Manufacturing house parts is one way a new company is set to tackle Rotorua's housing shortage.
The newly-established business, Performance NZ, will create the wall panels of houses in a factory before sending them to building sites.
Business partner John Kelly said the process was faster than building on-site and created more energy efficient homes.
"It's quite a different building system and process for New Zealand to some extent, and different for Rotorua and its environment," Kelly said.
Registered Master Builders Rotorua president Bill Clement said any new innovation was worth considering.
"I think that as far as prefab is concerned it's a good idea as long as it's cost effective," Clement said.
He said the extent of the housing shortage in Rotorua was hard to judge and there were a lot of new subdivisions coming up.
Kelly partnered with former colleague Andrew Smith for the venture.
The pair were both staff members at Toi Ohomai Institute of Technology in the carpentry course and the business stemmed from their time there.
They were involved in the Charity House initiative which saw students build a house which was then auctioned for charity.
Kelly said the pair was taking building principles from that project into their new business.
"The Charity House has been looking at improving insulation and performance as far as energy efficiency and looking at health aspects," Kelly said.
"Andrew and I have been working to implement these improvements in charity houses so we can see the benefit of them."
He said they decided to launch the venture off the back of "significant changes" at the polytech.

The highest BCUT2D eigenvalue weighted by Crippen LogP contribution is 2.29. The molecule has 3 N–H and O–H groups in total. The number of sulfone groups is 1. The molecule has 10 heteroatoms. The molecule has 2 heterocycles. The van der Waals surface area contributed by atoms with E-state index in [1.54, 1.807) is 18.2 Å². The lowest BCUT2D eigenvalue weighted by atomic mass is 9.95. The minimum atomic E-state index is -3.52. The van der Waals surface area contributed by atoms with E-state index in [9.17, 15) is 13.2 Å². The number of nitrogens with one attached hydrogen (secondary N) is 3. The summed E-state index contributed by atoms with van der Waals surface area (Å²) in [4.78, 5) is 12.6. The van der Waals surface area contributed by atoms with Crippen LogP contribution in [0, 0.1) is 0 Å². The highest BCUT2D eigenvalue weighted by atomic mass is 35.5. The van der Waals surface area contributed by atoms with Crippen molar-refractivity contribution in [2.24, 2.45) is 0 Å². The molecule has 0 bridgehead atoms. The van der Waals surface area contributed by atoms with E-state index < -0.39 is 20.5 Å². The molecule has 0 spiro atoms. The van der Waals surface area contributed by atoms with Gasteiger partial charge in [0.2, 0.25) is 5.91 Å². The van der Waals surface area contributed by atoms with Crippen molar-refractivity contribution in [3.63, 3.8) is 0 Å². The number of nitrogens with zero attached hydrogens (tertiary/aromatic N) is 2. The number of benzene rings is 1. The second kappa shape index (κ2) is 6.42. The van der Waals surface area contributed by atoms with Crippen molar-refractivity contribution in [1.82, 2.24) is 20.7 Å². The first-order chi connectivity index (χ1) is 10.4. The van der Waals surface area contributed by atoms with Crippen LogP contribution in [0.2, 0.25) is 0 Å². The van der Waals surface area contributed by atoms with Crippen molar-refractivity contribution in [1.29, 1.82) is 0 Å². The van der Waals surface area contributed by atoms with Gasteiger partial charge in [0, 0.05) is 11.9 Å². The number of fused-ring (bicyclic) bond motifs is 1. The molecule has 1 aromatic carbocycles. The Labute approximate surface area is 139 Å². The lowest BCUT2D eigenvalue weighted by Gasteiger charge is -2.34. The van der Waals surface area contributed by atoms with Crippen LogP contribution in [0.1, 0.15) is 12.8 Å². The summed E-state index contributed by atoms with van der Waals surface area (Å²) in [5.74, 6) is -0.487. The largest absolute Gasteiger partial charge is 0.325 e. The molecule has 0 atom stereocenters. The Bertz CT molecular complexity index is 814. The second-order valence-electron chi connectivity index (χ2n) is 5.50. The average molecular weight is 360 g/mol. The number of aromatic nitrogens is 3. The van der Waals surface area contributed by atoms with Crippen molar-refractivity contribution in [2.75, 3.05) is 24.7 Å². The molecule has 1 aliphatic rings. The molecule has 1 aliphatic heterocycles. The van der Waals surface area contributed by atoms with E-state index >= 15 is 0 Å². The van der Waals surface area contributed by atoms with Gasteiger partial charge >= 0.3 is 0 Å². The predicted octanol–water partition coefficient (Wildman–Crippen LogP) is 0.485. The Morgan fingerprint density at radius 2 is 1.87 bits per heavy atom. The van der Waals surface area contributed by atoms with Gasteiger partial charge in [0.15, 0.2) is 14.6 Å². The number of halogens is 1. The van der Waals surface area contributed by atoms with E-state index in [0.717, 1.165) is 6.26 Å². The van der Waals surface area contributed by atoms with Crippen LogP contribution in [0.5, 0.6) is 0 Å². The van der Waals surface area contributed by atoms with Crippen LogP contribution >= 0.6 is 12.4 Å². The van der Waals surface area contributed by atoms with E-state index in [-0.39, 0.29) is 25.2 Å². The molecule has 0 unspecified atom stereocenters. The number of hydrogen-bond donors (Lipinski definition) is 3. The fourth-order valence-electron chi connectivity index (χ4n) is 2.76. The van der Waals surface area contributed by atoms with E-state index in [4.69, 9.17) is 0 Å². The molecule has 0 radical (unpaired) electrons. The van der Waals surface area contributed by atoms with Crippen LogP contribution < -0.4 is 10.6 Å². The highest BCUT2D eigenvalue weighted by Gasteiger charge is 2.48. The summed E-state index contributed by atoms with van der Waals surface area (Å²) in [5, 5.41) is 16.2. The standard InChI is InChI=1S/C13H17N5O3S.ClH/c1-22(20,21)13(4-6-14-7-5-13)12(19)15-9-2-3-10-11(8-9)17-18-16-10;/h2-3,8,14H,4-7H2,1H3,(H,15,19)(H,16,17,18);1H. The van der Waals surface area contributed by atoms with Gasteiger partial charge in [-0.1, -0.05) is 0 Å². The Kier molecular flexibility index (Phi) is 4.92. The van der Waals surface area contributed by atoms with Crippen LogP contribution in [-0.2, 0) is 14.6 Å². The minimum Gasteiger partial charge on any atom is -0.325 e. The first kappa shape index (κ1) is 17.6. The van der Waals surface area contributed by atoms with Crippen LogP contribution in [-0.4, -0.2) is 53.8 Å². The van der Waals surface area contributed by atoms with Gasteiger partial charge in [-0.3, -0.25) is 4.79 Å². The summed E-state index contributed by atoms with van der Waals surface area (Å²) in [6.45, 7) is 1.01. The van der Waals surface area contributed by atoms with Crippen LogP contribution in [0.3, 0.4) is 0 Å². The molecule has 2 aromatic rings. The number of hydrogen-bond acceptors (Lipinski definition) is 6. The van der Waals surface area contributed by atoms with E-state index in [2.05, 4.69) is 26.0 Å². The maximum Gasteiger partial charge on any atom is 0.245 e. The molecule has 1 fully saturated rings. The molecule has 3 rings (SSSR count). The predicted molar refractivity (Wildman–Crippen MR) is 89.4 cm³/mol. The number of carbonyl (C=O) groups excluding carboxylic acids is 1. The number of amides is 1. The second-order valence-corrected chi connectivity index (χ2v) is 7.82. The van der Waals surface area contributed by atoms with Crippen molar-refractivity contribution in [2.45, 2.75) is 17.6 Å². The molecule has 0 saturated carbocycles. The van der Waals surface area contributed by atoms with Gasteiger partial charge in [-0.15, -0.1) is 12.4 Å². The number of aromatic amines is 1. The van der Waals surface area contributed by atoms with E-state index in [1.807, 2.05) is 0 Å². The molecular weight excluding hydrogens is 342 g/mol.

"We thought now or never, so now it is."
He said the costs were comparative to other building methods.
Kelly said the pair hoped to complete the business' first house in mid-winter and said he hoped it would grow quickly after that.
"It would be of benefit to generate more houses in our region."
He said they'd also be interested in supporting graduates of the carpentry programme at their former workplace and some graduates had already expressed interest.
He didn't think they would struggle to fill positions despite a skills shortage.
"Our intention is to use skilled craftsmen not just factory workers," Kelly said.
"I think the attractiveness is they'd be inside. The comfort of working indoors in a controlled environment."
Rotorua mayor Steve Chadwick has previously placed housing on the city's priority list.
In August 2017, Chadwick signed a Housing Accord aimed at boosting Rotorua's housing supply.
A target of 900 dwellings and 1050 sections over four years was set.
Seven building-related occupations were added to the skills shortage list in December including carpenters and joiners.
Kelly said one challenge they'd face was educating people about the method.
"The benefits we're promoting is this going to be healthier, energy efficient and weather- tight buildings.